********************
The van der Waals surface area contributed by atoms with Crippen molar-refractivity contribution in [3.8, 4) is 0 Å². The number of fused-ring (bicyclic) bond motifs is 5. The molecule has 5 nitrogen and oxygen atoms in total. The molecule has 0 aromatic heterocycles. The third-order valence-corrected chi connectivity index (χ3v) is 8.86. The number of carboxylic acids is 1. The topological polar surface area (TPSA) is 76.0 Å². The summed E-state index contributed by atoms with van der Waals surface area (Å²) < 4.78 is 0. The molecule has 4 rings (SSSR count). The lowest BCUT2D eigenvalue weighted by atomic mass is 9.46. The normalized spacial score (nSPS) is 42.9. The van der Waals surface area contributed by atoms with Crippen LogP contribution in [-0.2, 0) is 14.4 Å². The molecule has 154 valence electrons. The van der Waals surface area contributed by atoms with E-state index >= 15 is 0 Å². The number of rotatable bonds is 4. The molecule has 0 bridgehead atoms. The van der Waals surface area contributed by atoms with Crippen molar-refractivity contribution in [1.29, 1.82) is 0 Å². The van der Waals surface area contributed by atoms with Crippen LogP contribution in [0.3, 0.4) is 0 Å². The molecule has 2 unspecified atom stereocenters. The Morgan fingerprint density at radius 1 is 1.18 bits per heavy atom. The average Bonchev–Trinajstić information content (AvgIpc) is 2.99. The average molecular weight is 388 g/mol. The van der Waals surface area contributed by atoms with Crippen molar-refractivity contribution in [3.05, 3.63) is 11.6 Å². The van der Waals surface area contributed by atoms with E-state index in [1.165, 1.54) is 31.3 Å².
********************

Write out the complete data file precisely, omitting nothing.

The van der Waals surface area contributed by atoms with Crippen molar-refractivity contribution in [3.8, 4) is 0 Å². The number of fused-ring (bicyclic) bond motifs is 5. The molecule has 5 nitrogen and oxygen atoms in total. The molecule has 0 aromatic heterocycles. The third-order valence-corrected chi connectivity index (χ3v) is 8.86. The number of carboxylic acids is 1. The topological polar surface area (TPSA) is 76.0 Å². The summed E-state index contributed by atoms with van der Waals surface area (Å²) < 4.78 is 0. The molecule has 4 rings (SSSR count). The lowest BCUT2D eigenvalue weighted by atomic mass is 9.46. The normalized spacial score (nSPS) is 42.9. The van der Waals surface area contributed by atoms with Crippen LogP contribution in [-0.2, 0) is 14.4 Å². The molecule has 154 valence electrons. The van der Waals surface area contributed by atoms with E-state index >= 15 is 0 Å². The number of rotatable bonds is 4. The molecule has 0 bridgehead atoms. The van der Waals surface area contributed by atoms with Crippen molar-refractivity contribution in [1.29, 1.82) is 0 Å². The van der Waals surface area contributed by atoms with Crippen LogP contribution in [0.3, 0.4) is 0 Å². The molecule has 2 unspecified atom stereocenters. The Morgan fingerprint density at radius 1 is 1.18 bits per heavy atom. The average Bonchev–Trinajstić information content (AvgIpc) is 2.99. The average molecular weight is 388 g/mol. The van der Waals surface area contributed by atoms with Crippen molar-refractivity contribution in [3.05, 3.63) is 11.6 Å². The van der Waals surface area contributed by atoms with E-state index in [1.165, 1.54) is 31.3 Å².